A New Round of PPP Funds Could Mean More Fraud

The federal government is working to make sure small businesses benefit from a new distribution of PPP funds and to prevent fraudsters from taking advantage of the program.

The latest rollout of Paycheck Protection Program (PPP) money has left many small businesses wondering if they will be able to receive a payout to alleviate some of their business expenses after failing to receive any money in the first round.

Government authorities have investigated several cases of PPP fraud after the first round of payments went out to some businesses that did not legally qualify for the loans. According to an analysis by the Wall Street Journal, “nearly 1,500 companies that received about $2 billion in PPP loans have faced allegations of violating government regulations or of criminal conduct.”

The U.S. Department of Justice (DOJ) has charged dozens of people for fraudulently obtaining PPP funds. Many of these individuals are charged with falsifying PPP loan applications and misusing the funds.

The DOJ recently announced the first-ever settlement in connection with PPP fraud. In that case, the government alleged that a small business fraudulently received $350,000 in PPP funds even though it was in bankruptcy and thus ineligible to receive assistance. In addition to paying back the PPP funds, the business agreed to pay $100,000 in penalties.

The next distribution of PPP funds will see a new level of oversight. Many people are calling for audits, integrity monitors, and whistleblowers to help make sure the PPP money is going into the right hands this time. This requested oversight would benefit small businesses and taxpayers.

Some small business owners felt slighted by the program and did not see its benefits. A recent analysis from WCNC Charlotte found that “as some small businesses waited for Paycheck Protection Program loans or were flat-out denied, newly released federal records reveal nearly a third of the money awarded in the Carolinas went to just 1% of the recipients, including several larger businesses that received the maximum $10 million.”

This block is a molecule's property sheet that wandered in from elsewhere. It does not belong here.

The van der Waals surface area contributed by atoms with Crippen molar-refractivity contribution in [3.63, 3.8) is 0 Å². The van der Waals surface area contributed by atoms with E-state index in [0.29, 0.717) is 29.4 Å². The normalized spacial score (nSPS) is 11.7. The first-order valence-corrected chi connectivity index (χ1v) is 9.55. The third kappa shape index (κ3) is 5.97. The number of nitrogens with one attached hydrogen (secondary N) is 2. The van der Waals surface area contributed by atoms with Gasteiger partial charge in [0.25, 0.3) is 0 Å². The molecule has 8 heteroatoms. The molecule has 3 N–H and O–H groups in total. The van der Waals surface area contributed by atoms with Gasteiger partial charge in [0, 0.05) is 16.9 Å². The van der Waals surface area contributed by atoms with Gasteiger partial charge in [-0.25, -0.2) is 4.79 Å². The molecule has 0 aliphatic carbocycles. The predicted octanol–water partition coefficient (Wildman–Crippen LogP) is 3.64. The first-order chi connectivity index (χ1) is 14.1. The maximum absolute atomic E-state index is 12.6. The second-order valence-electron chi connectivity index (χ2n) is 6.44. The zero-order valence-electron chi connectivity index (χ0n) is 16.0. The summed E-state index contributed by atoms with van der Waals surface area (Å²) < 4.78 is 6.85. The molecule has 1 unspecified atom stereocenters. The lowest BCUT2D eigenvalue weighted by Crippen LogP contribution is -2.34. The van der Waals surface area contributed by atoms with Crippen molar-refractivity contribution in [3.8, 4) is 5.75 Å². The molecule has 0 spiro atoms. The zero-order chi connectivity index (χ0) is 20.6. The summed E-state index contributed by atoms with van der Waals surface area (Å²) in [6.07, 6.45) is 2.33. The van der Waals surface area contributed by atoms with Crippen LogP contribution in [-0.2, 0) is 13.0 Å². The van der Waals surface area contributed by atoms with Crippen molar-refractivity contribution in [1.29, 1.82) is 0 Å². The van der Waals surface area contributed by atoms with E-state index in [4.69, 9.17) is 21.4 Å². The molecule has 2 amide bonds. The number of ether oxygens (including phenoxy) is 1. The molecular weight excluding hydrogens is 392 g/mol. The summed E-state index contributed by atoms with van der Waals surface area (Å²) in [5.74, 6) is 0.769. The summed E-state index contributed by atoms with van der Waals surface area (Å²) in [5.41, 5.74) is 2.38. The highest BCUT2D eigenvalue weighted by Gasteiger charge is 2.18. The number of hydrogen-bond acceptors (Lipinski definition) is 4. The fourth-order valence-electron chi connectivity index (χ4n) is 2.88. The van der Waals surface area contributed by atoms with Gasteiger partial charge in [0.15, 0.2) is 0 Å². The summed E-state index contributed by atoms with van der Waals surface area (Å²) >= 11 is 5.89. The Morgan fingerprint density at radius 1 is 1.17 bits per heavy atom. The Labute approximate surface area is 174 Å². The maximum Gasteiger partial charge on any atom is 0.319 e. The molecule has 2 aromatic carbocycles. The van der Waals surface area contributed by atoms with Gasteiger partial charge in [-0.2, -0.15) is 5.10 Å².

PPP loans were intended to keep small businesses afloat, but some individuals and businesses took advantage of the lack of oversight and committed fraud in order to obtain PPP funds. Whistleblowers with information about PPP fraud can file a case on behalf of the government and may be entitled to a portion of the money recovered as a reward. If you have information about CARES Act/PPP fraud, you should contact an experienced whistleblower attorney to learn more about your protections and rights.

Our Team

With more than 30 years of experience, the attorneys on Baron & Budd’s whistleblower representation team have represented dozens of clients in government fraud cases returning over $5.4 billion to federal and state agencies, with whistleblower recovery shares as high as 49%. They are ready to help if you have evidence of PPP fraud.

Please call (866) 401-5971 or complete our contact form if you would like more information. For more information, see What You Need to Know About Becoming a Whistleblower.  Please understand that contacting us does not mean that you have established an attorney-client relationship with Baron & Budd, P.C.

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